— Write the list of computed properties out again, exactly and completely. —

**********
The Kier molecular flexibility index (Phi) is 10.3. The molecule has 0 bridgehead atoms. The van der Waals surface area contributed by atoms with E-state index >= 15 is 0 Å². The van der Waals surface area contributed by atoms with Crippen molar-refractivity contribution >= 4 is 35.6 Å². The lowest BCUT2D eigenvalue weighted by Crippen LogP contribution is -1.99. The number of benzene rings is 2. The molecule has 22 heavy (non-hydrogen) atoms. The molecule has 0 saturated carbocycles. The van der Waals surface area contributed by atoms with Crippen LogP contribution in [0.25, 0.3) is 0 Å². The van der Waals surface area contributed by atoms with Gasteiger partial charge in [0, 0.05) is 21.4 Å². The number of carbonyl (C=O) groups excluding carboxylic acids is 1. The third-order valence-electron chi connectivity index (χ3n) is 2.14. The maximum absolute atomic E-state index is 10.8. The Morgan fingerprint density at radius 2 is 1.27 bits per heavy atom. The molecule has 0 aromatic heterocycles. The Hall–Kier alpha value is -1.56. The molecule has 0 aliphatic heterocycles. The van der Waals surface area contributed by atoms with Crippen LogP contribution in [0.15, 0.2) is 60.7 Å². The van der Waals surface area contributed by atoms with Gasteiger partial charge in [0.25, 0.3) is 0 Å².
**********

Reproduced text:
The Kier molecular flexibility index (Phi) is 10.3. The molecule has 0 bridgehead atoms. The van der Waals surface area contributed by atoms with E-state index >= 15 is 0 Å². The van der Waals surface area contributed by atoms with Crippen molar-refractivity contribution >= 4 is 35.6 Å². The lowest BCUT2D eigenvalue weighted by Crippen LogP contribution is -1.99. The number of benzene rings is 2. The molecule has 22 heavy (non-hydrogen) atoms. The molecule has 0 saturated carbocycles. The van der Waals surface area contributed by atoms with Crippen LogP contribution in [0.25, 0.3) is 0 Å². The van der Waals surface area contributed by atoms with Gasteiger partial charge in [0, 0.05) is 21.4 Å². The number of carbonyl (C=O) groups excluding carboxylic acids is 1. The third-order valence-electron chi connectivity index (χ3n) is 2.14. The maximum absolute atomic E-state index is 10.8. The Morgan fingerprint density at radius 2 is 1.27 bits per heavy atom. The molecule has 0 aromatic heterocycles. The Hall–Kier alpha value is -1.56. The molecule has 0 aliphatic heterocycles. The van der Waals surface area contributed by atoms with Crippen LogP contribution in [0.15, 0.2) is 60.7 Å². The van der Waals surface area contributed by atoms with Gasteiger partial charge in [0.25, 0.3) is 0 Å².